In the guide
This guidance is for England, Scotland and Wales
Under the General Product Safety Regulations 2005 it is an offence to supply (and this includes hiring out) a used gas cooking appliance unless it complies with certain safety requirements. For example, the gas carrying component must prevent leaks of gas, the gas shut-off devices must work properly and safely, and surface temperatures must not be too high.
Only someone who is Gas Safe-registered can install a gas appliance.
What is a gas cooking appliance?
A gas cooking appliance is any equipment designed, or suitable, for domestic use in the home (including a ship or caravan) and is designed for cooking by the burning of gas, including LPG (liquefied petroleum gas).
Equipment is covered by the Gas Safety (Installation and Use) Regulations 1998 even if it has additional functions. It is covered no matter where it is designed to be used:
- floor, table or wall mounting
- resting on a raised surface
- fixed to any upright structure
- supported by any other equipment
Second-hand equipment designed to be used outdoors or in a tent is also covered by these Regulations.
What are the safety requirements?
The main safety requirements for a gas appliance when in normal use are as follows:
- all gas carrying components must be sufficiently sound to prevent leaks of gas or poisonous fumes
- oven door seals must be effective
- burner ignition devices must work to ensure prompt ignition of the burner
- when a burner is lit by automatic or manual devices, all of the flame ports must ignite
- after a period of one minute following ignition, any flame must be stable enough so that it does not move away, either in whole or in part, from the burner port and the flame does not return inside the body of the burner
- the quantity of carbon monoxide in the products of combustion is not such as to give rise to the likelihood of death or personal injury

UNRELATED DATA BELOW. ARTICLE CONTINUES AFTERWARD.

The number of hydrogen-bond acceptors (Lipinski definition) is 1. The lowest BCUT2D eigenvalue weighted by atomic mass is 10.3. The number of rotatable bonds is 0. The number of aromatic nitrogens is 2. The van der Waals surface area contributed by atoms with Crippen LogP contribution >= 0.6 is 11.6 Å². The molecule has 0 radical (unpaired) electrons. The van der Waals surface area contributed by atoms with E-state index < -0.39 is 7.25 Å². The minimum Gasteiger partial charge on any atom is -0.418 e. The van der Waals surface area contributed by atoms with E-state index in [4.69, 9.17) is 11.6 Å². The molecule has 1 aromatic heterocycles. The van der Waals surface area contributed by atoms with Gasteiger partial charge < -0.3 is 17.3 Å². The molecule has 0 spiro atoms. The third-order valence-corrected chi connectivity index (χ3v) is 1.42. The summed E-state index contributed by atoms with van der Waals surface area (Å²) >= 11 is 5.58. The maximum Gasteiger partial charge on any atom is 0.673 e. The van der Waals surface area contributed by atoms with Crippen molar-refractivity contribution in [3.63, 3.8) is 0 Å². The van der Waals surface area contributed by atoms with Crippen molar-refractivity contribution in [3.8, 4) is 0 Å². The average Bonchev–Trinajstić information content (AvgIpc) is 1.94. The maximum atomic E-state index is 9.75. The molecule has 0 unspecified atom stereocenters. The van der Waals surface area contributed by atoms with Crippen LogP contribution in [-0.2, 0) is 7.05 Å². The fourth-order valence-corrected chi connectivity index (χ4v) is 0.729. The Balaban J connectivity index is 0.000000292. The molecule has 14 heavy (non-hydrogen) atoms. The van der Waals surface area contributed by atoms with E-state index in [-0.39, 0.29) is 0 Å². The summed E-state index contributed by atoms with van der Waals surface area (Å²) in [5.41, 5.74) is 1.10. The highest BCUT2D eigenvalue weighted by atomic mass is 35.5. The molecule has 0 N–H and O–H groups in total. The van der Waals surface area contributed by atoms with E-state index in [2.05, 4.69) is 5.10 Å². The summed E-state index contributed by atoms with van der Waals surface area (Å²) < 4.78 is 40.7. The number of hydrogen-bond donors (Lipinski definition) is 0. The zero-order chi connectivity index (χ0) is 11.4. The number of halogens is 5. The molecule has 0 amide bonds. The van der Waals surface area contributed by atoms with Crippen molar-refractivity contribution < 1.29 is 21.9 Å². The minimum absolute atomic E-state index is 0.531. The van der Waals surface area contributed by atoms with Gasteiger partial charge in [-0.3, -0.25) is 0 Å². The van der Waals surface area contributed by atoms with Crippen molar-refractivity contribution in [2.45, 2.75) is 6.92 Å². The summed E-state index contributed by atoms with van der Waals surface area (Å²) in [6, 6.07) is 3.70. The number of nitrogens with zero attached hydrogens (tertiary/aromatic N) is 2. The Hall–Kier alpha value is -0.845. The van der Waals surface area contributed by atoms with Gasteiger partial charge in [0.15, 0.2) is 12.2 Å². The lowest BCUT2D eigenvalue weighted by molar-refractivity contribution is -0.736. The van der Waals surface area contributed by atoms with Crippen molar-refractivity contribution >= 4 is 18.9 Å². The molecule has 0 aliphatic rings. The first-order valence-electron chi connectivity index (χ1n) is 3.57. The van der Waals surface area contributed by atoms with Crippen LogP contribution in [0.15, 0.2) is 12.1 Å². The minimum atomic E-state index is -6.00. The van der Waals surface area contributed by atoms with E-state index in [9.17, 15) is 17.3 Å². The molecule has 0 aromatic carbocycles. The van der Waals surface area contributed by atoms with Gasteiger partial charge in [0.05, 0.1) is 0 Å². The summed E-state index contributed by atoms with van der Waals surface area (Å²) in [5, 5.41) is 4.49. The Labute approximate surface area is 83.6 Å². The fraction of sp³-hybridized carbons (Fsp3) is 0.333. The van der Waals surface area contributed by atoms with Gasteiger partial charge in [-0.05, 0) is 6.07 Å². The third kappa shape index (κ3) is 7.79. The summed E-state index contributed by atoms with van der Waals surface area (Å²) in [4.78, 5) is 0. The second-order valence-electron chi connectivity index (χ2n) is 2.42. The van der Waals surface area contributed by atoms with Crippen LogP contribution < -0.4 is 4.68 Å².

- gas shut-off devices must work promptly and safely
- any tap handle must be designed so that it cannot be switched on by accident and the closed / open positions must be clearly marked and identifiable
- shut-down lids with automatic devices to cut off gas must work, and interrupt the gas supplied to the hot plate burners when the lid is moved 45 degrees
- it must not be possible for a shut-down lid to fall accidently from its fully raised position
- surface temperatures, apart from working surfaces, must not be so high as to cause possible injury or fire
- any glass (such as doors, lids and splashbacks) must be of a type to prevent death or injury due to the glass breaking
- all accessible parts must be free from sharp edges
- it must not be possible for burner bodies to be displaced accidently, but they must removable so as to be easily cleaned
- flames from grills should not extend beyond the length of the grill
- any free-standing appliance, when subjected to certain tests, must be stable and any pan supports must ensure the stability of any cooking vessels placed upon them
- information that is necessary for the safe installation, adjustment, maintenance and operation must be marked on the appliance or, if not practicable, in accompanying documentation. It must be in English
How do I know whether the cooker meets the safety requirements?
Cookers that state that they comply with European Standard BS EN 30: Domestic cooking appliances burning gas, or bear the CE mark, will probably have complied when they were manufactured. However, that does not guarantee that they will comply after they have been used. Therefore, it will be necessary for a skilled and competent person (see below) to examine the appliance to ensure that it complies with the safety requirements.
Who can install an appliance?
Only someone who is competent to do so under the terms of the Gas Safety (Installation and Use) Regulations 1998; in other words, a person registered by Gas Safe.
Failure to comply with trading standards law can lead to enforcement action and to sanctions, which may include a fine and/or imprisonment. For more information please see 'Trading standards: powers, enforcement and penalties'.
Last reviewed / updated: February 2020
In this update
No major changes